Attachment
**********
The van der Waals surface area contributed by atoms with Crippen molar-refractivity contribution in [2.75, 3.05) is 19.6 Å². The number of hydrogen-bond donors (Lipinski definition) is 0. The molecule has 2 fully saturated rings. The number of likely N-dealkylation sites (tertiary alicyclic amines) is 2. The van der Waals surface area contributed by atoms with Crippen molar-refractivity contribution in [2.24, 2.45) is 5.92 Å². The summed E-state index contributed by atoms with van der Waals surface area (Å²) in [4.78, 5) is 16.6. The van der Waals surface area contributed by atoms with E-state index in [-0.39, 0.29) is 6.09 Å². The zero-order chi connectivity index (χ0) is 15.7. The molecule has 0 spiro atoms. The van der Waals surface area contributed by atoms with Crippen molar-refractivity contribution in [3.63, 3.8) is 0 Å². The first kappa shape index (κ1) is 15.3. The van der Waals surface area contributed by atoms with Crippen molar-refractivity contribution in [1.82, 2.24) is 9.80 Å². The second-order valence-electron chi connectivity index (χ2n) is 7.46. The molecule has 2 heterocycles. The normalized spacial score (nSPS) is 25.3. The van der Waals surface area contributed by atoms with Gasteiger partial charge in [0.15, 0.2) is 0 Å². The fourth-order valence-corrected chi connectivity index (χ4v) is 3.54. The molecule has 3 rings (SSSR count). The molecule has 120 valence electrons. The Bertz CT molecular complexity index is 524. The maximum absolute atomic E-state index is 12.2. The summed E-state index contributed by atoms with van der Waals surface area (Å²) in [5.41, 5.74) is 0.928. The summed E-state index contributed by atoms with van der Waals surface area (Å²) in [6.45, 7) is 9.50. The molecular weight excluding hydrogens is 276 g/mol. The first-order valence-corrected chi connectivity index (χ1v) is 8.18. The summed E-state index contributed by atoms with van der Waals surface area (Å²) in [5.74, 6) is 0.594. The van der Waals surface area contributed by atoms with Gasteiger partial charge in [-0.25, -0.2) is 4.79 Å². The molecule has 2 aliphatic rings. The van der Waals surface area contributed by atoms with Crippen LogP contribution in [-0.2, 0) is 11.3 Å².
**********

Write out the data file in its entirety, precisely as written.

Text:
The van der Waals surface area contributed by atoms with Crippen molar-refractivity contribution in [2.75, 3.05) is 19.6 Å². The number of hydrogen-bond donors (Lipinski definition) is 0. The molecule has 2 fully saturated rings. The number of likely N-dealkylation sites (tertiary alicyclic amines) is 2. The van der Waals surface area contributed by atoms with Crippen molar-refractivity contribution in [2.24, 2.45) is 5.92 Å². The summed E-state index contributed by atoms with van der Waals surface area (Å²) in [4.78, 5) is 16.6. The van der Waals surface area contributed by atoms with E-state index in [-0.39, 0.29) is 6.09 Å². The zero-order chi connectivity index (χ0) is 15.7. The molecule has 0 spiro atoms. The van der Waals surface area contributed by atoms with Crippen molar-refractivity contribution in [3.63, 3.8) is 0 Å². The first kappa shape index (κ1) is 15.3. The van der Waals surface area contributed by atoms with Crippen molar-refractivity contribution in [1.82, 2.24) is 9.80 Å². The second-order valence-electron chi connectivity index (χ2n) is 7.46. The molecule has 2 heterocycles. The normalized spacial score (nSPS) is 25.3. The van der Waals surface area contributed by atoms with Gasteiger partial charge in [0.15, 0.2) is 0 Å². The fourth-order valence-corrected chi connectivity index (χ4v) is 3.54. The molecule has 3 rings (SSSR count). The molecule has 120 valence electrons. The Bertz CT molecular complexity index is 524. The maximum absolute atomic E-state index is 12.2. The summed E-state index contributed by atoms with van der Waals surface area (Å²) in [5.41, 5.74) is 0.928. The summed E-state index contributed by atoms with van der Waals surface area (Å²) in [6.45, 7) is 9.50. The molecular weight excluding hydrogens is 276 g/mol. The first-order valence-corrected chi connectivity index (χ1v) is 8.18. The summed E-state index contributed by atoms with van der Waals surface area (Å²) in [5.74, 6) is 0.594. The van der Waals surface area contributed by atoms with Gasteiger partial charge in [-0.25, -0.2) is 4.79 Å². The molecule has 2 aliphatic rings. The van der Waals surface area contributed by atoms with Crippen LogP contribution in [-0.2, 0) is 11.3 Å².